12 SCRUM ROLES Product Owner Product vision Prioritizes work to maximize ROI Determines when to deploy Keeps team “fed” with high value work Scrum Team Self organizingCross functional skills Creates and enforces own ground rules Responsible for commitments Scrum Master Works for the team Coach, Leader, Facilitator, Change Agent Removes impedimentsHas no authority

13 Potential Deployment Sprint Review Sprint Planning 2 Parts: Selection and Decomp Daily Scrum Sprint 2-4 Weeks Team Retrospective Product Backlog & Team Formation THE SCRUM FRAMEWORK

14 Potential Deployment Sprint Review Sprint Planning 2 Parts: Selection and Decomp Daily Scrum Sprint 2-4 Weeks Team Retrospective Product Backlog & Team Formation THE SCRUM FRAMEWORK

15 Potential Deployment Sprint Review Sprint Planning 2 Parts: Selection and Decomp Daily Scrum Sprint 2-4 Weeks Team Retrospective Product Backlog & Team Formation THE SCRUM FRAMEWORK

16 BECOMING AGILE SKELETON Fairly easy to implement Within weeks for many Customers begin seeing improvement HEART Can be more difficult Can take months or years Change in culture, behavior and organization Opportunities are exciting!

17 AGENDA Agile Principles The Scrum Framework Slicing the Cake Slicing the Cake Visualizing Progress (or the lack thereof) Becoming a ScrumMaster Final Thoughts and Questions

18 SLICING THE CAKE

19 SOFTWARE LAYERS Web Application Business ServiceAPIBack Office System Sprint 1Sprint 2Sprint 3Sprint 4Sprint 5

20 CONSIDERATIONS WHEN SLICING THE CAKE Focus on high value features first Code will be “touched” multiple times – There will be re-work There will be changes – Plan for refactoring Multiple test cycles should mean higher quality Expect customer excitement Stop at “good enough”

21 AGENDA Agile Principles The Scrum Framework Slicing the Cake Visualizing Progress (or the lack thereof) Visualizing Progress (or the lack thereof) Becoming a ScrumMaster Final Thoughts and Questions

22 SPRINT BACKLOG – DAY ONE PlannedChecked OutDONE!

23 SPRINT BACKLOG – DAY FIVE PlannedChecked OutDONE!

24 SPRINT BACKLOG – DAY TEN PlannedChecked OutDONE!

25 BOTTOM’S UP PlannedChecked OutDONE!

26 UNPLANNED WORK IS KILLING US! PlannedChecked OutDONE!

27 EVERYONE’S BUSY BUT NOTHING IS GETTING DONE PlannedChecked OutDONE!

28 GETTING TO “DONE” Has “Done” been defined and is it understood? – Checklist – Demonstrable value Three questions work well for co-located, disciplined teams – Focused on getting stories “done” Walk the board to keep focus on the story – Holds team members accountable – Impediments are obvious – Team should lead the discussion Mix it up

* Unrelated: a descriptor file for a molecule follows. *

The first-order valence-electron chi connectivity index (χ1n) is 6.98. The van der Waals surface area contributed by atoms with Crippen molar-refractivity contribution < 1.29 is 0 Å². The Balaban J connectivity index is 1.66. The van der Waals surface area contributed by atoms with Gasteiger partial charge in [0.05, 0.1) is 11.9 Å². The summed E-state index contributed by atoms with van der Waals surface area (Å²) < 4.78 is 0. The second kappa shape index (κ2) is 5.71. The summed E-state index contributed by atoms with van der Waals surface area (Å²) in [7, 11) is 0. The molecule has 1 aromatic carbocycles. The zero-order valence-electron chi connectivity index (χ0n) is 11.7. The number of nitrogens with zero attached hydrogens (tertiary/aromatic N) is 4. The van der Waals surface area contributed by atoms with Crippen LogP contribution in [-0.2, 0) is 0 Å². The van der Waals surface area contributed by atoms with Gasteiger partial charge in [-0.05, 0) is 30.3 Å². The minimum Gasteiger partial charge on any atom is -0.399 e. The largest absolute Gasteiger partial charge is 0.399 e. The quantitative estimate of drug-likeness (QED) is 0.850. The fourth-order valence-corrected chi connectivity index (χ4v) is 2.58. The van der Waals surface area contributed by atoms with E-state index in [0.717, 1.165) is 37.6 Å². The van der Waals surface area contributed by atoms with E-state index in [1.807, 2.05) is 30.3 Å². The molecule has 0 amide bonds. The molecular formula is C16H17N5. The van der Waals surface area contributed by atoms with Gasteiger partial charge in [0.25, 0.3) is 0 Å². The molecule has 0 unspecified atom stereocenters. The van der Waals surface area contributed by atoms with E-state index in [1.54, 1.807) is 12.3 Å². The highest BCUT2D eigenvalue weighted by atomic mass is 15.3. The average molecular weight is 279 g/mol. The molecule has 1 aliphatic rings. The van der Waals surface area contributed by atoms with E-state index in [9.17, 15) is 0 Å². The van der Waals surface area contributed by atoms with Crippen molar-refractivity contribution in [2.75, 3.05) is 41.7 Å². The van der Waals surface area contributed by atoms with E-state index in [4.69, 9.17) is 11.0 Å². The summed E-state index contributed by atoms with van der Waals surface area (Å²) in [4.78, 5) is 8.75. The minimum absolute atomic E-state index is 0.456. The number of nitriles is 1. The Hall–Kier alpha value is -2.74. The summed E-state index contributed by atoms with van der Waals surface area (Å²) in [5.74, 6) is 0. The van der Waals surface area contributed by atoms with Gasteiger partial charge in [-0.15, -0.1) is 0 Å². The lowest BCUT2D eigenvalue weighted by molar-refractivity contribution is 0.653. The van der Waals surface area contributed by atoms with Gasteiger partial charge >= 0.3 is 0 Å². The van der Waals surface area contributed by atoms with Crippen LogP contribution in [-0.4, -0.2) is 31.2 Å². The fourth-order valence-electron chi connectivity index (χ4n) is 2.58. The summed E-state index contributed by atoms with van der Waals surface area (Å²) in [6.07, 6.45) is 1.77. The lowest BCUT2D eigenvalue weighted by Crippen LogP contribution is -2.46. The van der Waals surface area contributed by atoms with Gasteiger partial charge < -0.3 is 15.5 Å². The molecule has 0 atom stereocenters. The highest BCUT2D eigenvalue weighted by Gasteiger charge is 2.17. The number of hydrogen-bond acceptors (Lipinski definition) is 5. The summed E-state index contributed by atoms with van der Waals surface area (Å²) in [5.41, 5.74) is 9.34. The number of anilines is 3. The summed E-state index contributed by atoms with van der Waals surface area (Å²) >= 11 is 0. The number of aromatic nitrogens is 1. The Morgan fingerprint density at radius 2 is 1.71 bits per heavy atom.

29 TECHNIQUES Remember the team should be self managed – Use the retrospective to problem solve – Stress ownership – Any team member can do any task Keep tasks small – No more than 2 days to complete a task Remove impediments Ask questions Coach

30 AGENDA Agile Principles The Scrum Framework Slicing the Cake Visualizing Progress (or the lack thereof) Becoming a ScrumMaster Becoming a ScrumMaster Final Thoughts and Questions

31 BEING A SCRUMMASTER REQUIRES … A servant leadership attitude – “I work for the team.” – Protector of team Maturity – Comfortable with conflict – Hold the team accountable Confidence – Let the team manage themselves – Work yourself out of a job Bravery – Challenge the status quo

32 HIGH-PERFORMING DEVELOPMENT “ENGINE” Product Backlog Feature 1 Feature 2 Feature 3 Feature 4 Feature “n” Raw Materials High Performance Development Engine High Business Value

33 SCRUMMASTER’S ROLE Maintenance, repairs and clean up Optimizes and tunes the “engine” Ensures high quality “raw materials” from the Product Owner Drives organizational change Facilitates Resolves impediments

34 SOME COMMON IMPEDIMENTS Interruptions Environments – Physical – Technical Work space Other team members Organizational –PMO –QA –Managers Product Owner

35 AGENDA Agile Principles The Scrum Framework Slicing the Cake Visualizing Progress (or the lack thereof) Becoming a ScrumMaster Final Thoughts and Questions Final Thoughts and Questions

36 AGILE’S POPULARITY IS A REACTION BY TEAMS TO … Overbearing controls Paperwork Detailed estimates that become reality Project “death marches” Developers want to develop. Testers want to test. Unproductive meetings Forced deadlines Long hours Time not spent developing

37 CHALLENGE THE STATUS QUO Agile is consistent with continuous improvement – Lean for software development Anything that impedes the team should be challenged – Governance – PMO – Even regulatory (Do “just enough” to pass) Impetus for holistic organizational improvements

38 WHEN WAS THE LAST TIME YOU ADDED A TOOL TO YOUR TOOLBOX? Your value to your organization increases when you can solve more and bigger problems –Not every problem is a nail so … –Your solution should not always be a hammer Agile and traditional methods are both viable approaches depending on … –The project –Your organization –Your skills

39 RESOURCES Web Sites – – – – Books – Agile and Iterative Development: A Manager’s Guide by Craig Larman – Agile Estimating and Planning by Mike Cohn – Agile Project Management with Scrum by Ken Schwaber – Kanban and Scrum: Making the most of both by Henrick Kniberg and Mattias Skarin – Succeeding with Agile by Mike Cohn NEW Agile Users Group ( )

40 Bob Schommer